Shrine. From Middle High German schrīn. In older German, Schrein meant exclusively a case or box.
• an ornate case, typically but not necessarily wooden, to hold valuable things, especially relics
• a sanctuary dedicated to some saint or deity
Community Shrine. Roadside shrines have been created since the earliest times. They are places where travelers and locals can pray and leave offerings, for example Shinto shrines in Japan or shrines for saints in Catholic countries in Europe. All over the world today we often see roadside memorials to people who have been killed in accidents. These modern forms echo ancient traditions of commemorating people and events beside roads. Although these may be individual memorials, part of the reason for their presence in such a public place is that they speak to universal associations and touch most people's emotions.
Earth shrines built by individuals and communities allow people to share emotions such as grief or celebration, nostalgia or creativity about our home planet earth. Building an earth shrine together as a community can help to express your own, or your groups’, feelings. You can make a shrine by adding special stones, branches, candles, even text in which you explain your intention. Community members can add to the shrine and place small offerings such as notes, photos, candles, or objects which reflect their personal feelings.
• an earth shrine might be a celebration of life and the beauty of nature, a particular forest, park, or tree….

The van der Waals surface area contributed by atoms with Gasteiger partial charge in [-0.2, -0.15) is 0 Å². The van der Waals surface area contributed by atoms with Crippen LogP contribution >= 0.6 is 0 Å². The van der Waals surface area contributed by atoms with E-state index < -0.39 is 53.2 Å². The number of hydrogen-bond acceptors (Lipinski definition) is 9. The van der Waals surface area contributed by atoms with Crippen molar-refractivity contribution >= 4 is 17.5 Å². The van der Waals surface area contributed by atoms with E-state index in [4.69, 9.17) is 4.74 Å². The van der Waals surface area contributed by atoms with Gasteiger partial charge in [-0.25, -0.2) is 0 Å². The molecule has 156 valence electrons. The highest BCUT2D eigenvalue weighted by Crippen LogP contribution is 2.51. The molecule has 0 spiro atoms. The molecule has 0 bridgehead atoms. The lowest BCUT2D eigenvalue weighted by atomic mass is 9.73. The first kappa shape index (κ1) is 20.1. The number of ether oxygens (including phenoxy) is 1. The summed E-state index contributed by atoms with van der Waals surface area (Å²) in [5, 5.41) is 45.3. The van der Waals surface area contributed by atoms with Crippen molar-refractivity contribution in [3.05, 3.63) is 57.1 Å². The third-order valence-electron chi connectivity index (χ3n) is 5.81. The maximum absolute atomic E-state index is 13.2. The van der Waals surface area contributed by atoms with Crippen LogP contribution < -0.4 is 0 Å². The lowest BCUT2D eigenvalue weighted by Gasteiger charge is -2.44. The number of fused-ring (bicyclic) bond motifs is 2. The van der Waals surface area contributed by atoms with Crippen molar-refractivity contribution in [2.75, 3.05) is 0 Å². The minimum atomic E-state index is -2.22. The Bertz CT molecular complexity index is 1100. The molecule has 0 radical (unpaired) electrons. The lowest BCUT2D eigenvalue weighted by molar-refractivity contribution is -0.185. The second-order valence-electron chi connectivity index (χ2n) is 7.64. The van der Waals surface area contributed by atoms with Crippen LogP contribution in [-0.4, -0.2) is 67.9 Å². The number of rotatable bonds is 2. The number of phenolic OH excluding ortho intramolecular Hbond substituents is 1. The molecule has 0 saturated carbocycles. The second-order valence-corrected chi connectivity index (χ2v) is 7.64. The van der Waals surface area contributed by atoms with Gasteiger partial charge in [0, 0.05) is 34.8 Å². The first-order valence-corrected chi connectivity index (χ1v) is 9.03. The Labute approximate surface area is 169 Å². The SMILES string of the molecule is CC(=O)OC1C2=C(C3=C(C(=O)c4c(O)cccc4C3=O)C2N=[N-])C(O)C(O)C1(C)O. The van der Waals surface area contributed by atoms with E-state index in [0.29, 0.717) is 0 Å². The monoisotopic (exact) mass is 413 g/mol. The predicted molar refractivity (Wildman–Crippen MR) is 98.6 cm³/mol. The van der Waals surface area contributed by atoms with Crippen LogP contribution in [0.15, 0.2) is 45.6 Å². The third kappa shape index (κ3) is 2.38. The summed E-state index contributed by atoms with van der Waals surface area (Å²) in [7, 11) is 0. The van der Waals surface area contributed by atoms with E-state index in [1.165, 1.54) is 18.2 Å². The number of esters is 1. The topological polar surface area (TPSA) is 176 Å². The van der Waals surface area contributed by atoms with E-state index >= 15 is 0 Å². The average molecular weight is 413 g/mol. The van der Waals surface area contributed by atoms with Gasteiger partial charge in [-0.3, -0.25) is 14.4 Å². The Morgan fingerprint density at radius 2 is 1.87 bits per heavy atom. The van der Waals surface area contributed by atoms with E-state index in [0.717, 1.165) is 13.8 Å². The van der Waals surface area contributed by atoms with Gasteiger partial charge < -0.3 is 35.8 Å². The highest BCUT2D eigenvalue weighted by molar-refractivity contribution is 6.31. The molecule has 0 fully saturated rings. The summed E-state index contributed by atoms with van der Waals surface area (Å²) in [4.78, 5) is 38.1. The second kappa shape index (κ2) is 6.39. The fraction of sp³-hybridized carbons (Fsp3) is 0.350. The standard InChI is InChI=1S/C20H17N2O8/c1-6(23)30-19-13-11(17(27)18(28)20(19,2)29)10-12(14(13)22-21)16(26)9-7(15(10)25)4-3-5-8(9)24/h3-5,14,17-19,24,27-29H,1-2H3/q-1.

• an earth shrine may be your response to current local events that affect nature where you live
• an earth shrine may allow you to commemorate a particular piece of land, it’s beauty or the pain it experiences
• an earth shrine may reflect your concern for the state of the planet
• an earth shrine might be part of a demonstration or environmental action
• an earth shrine might be a simple piece of land art, inviting others to pause and reflect
How to. Creating earth shrines, we can draw on our intuition and the intuitive knowledge of folk traditions that we already have.
Go for a walk somewhere in the city, in the park or in nature and look for naturally occurring focal points in the landscape which could be used to create a shrine. In each place, stand and see if some action comes to mind which seems to enhance the quality of the place. What could you add to the place in order to enhance the quality of beauty or bring peace to a damaged piece of land?
Think about how others might be affected by your shrine. Do you think others would feel likewise? Do you think they would like to add do the work that you have begun? Write an invitation for others to add to the shrine that you have begun. If you use printed paper, consider laminating it to protect it from rain. A good alternative for printed text and laminated paper is to use acrylic markers on dried wooden branches.
If you feel like it, share your earth shrine and location on our social media feed so that others all over the world can commemorate with you.
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